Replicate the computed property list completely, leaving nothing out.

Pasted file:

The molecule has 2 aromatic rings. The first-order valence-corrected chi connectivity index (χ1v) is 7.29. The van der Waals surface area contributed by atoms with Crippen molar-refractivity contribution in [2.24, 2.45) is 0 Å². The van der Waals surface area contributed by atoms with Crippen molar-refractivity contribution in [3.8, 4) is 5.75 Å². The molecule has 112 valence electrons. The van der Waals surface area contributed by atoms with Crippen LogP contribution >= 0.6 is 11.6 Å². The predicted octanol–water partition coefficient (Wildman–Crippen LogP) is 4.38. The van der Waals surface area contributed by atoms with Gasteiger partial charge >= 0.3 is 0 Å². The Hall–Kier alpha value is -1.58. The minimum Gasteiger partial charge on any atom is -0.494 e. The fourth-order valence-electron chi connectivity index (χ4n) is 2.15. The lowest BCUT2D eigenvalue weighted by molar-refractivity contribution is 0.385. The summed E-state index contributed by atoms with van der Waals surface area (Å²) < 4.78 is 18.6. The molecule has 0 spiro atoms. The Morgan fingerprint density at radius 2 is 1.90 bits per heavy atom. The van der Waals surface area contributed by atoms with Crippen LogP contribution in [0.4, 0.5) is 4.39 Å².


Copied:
The molecule has 2 aromatic rings. The first-order valence-corrected chi connectivity index (χ1v) is 7.29. The van der Waals surface area contributed by atoms with Crippen molar-refractivity contribution in [2.24, 2.45) is 0 Å². The van der Waals surface area contributed by atoms with Crippen molar-refractivity contribution in [3.8, 4) is 5.75 Å². The molecule has 112 valence electrons. The van der Waals surface area contributed by atoms with Crippen LogP contribution >= 0.6 is 11.6 Å². The predicted octanol–water partition coefficient (Wildman–Crippen LogP) is 4.38. The van der Waals surface area contributed by atoms with Gasteiger partial charge >= 0.3 is 0 Å². The Hall–Kier alpha value is -1.58. The minimum Gasteiger partial charge on any atom is -0.494 e. The fourth-order valence-electron chi connectivity index (χ4n) is 2.15. The lowest BCUT2D eigenvalue weighted by molar-refractivity contribution is 0.385. The summed E-state index contributed by atoms with van der Waals surface area (Å²) < 4.78 is 18.6. The molecule has 0 spiro atoms. The Morgan fingerprint density at radius 2 is 1.90 bits per heavy atom. The van der Waals surface area contributed by atoms with Crippen LogP contribution in [0.4, 0.5) is 4.39 Å².